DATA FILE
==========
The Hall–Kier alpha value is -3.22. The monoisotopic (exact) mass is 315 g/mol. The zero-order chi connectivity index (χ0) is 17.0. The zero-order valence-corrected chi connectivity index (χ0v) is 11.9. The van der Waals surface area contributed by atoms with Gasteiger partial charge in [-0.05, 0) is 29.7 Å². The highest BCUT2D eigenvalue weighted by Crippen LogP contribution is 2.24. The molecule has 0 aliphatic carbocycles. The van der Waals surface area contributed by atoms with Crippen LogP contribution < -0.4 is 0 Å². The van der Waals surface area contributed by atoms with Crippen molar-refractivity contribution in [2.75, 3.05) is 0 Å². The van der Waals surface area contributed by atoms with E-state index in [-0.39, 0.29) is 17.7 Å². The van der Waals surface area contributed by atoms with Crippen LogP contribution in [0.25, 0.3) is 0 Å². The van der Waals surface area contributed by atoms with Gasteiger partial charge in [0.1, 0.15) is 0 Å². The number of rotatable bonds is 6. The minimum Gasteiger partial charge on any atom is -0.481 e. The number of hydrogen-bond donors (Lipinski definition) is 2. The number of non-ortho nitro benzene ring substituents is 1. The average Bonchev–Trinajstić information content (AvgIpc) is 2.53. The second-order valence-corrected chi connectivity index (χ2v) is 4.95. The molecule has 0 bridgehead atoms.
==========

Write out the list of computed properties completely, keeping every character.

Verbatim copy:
The Hall–Kier alpha value is -3.22. The monoisotopic (exact) mass is 315 g/mol. The zero-order chi connectivity index (χ0) is 17.0. The zero-order valence-corrected chi connectivity index (χ0v) is 11.9. The van der Waals surface area contributed by atoms with Gasteiger partial charge in [-0.05, 0) is 29.7 Å². The highest BCUT2D eigenvalue weighted by Crippen LogP contribution is 2.24. The molecule has 0 aliphatic carbocycles. The van der Waals surface area contributed by atoms with Crippen LogP contribution < -0.4 is 0 Å². The van der Waals surface area contributed by atoms with Crippen molar-refractivity contribution in [2.75, 3.05) is 0 Å². The van der Waals surface area contributed by atoms with E-state index in [-0.39, 0.29) is 17.7 Å². The van der Waals surface area contributed by atoms with Crippen LogP contribution in [0.25, 0.3) is 0 Å². The van der Waals surface area contributed by atoms with Gasteiger partial charge in [0.1, 0.15) is 0 Å². The number of rotatable bonds is 6. The minimum Gasteiger partial charge on any atom is -0.481 e. The number of hydrogen-bond donors (Lipinski definition) is 2. The number of non-ortho nitro benzene ring substituents is 1. The average Bonchev–Trinajstić information content (AvgIpc) is 2.53. The second-order valence-corrected chi connectivity index (χ2v) is 4.95. The molecule has 0 bridgehead atoms.